Idaho Statutes
pecnv.out

TITLE 6
ACTIONS IN PARTICULAR CASES
CHAPTER 22
CONSTITUTIONALLY BASED EDUCATIONAL CLAIMS ACT
6-2202.  Purpose of chapter — Definition of constitutionally based educational claim. Section 1, article IX, of the constitution of the state of Idaho provides: "The stability of a republican form of government depending mainly upon the intelligence of the people, it shall be the duty of the legislature of Idaho, to establish and maintain a general, uniform and thorough system of public, free common schools." The purpose of this chapter is to provide a mechanism for adjudicating the performance of that duty when there are allegations that public schools do not provide educational services that they are required to provide as part of a general, uniform and thorough system of public, free common schools. In this chapter, a constitutionally based educational claim is defined as a claim that public schools are not providing educational services that they are required to provide under section 1, article IX, of the constitution of the state of Idaho, and constitutionally required educational services are defined as the educational services that must be provided under section 1, article IX, of the constitution of the state of Idaho. In particular, this chapter provides procedures for adjudicating constitutionally based educational claims and administrative and judicial remedies to be implemented when public schools in a specific local school district are not providing constitutionally required educational services as part of a general, uniform and thorough system of public, free common schools that has been established by the legislature. It is the policy of this chapter whenever possible that constitutionally based educational claims shall be settled locally through consent agreements or plans proposed by local school districts and that state intervention in local school districts be a last resort.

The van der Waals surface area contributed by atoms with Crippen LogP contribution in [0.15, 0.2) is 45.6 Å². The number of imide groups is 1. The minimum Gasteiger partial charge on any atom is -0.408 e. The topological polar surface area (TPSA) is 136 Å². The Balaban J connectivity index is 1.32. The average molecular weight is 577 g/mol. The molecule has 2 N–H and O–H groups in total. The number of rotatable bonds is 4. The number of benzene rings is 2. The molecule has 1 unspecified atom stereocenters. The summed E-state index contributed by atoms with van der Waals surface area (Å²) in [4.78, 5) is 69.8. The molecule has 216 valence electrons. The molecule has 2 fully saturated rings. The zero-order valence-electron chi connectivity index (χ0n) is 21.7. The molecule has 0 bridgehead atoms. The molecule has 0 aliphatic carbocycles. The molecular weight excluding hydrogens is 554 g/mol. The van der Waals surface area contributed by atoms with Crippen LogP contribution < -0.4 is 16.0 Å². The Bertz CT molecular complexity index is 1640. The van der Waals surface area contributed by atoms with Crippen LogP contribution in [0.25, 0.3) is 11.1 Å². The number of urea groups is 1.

History:
[6-2202, added 1996, ch. 258, sec. 1, p. 845.]


How current is this law?

Search the Idaho Statutes and Constitution